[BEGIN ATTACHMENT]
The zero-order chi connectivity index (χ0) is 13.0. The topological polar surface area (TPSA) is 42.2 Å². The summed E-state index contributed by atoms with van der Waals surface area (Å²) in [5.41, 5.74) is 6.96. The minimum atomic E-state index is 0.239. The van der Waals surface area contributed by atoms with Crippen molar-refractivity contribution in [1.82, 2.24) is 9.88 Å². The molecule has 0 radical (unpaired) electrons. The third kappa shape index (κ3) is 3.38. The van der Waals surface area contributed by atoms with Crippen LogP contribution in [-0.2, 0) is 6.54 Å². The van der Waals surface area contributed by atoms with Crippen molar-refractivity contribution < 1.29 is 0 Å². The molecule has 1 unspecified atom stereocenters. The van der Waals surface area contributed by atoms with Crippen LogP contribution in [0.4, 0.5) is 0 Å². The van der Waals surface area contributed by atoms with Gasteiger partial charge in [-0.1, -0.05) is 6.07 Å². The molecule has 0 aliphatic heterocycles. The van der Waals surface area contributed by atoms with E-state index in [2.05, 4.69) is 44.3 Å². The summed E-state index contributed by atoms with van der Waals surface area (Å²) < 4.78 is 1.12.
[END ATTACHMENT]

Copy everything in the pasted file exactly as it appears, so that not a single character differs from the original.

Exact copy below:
The zero-order chi connectivity index (χ0) is 13.0. The topological polar surface area (TPSA) is 42.2 Å². The summed E-state index contributed by atoms with van der Waals surface area (Å²) in [5.41, 5.74) is 6.96. The minimum atomic E-state index is 0.239. The van der Waals surface area contributed by atoms with Crippen molar-refractivity contribution in [1.82, 2.24) is 9.88 Å². The molecule has 0 radical (unpaired) electrons. The third kappa shape index (κ3) is 3.38. The van der Waals surface area contributed by atoms with Crippen LogP contribution in [-0.2, 0) is 6.54 Å². The van der Waals surface area contributed by atoms with Crippen molar-refractivity contribution < 1.29 is 0 Å². The molecule has 1 unspecified atom stereocenters. The van der Waals surface area contributed by atoms with Crippen LogP contribution in [0.4, 0.5) is 0 Å². The van der Waals surface area contributed by atoms with Gasteiger partial charge in [-0.1, -0.05) is 6.07 Å². The molecule has 0 aliphatic heterocycles. The van der Waals surface area contributed by atoms with E-state index in [2.05, 4.69) is 44.3 Å². The summed E-state index contributed by atoms with van der Waals surface area (Å²) < 4.78 is 1.12.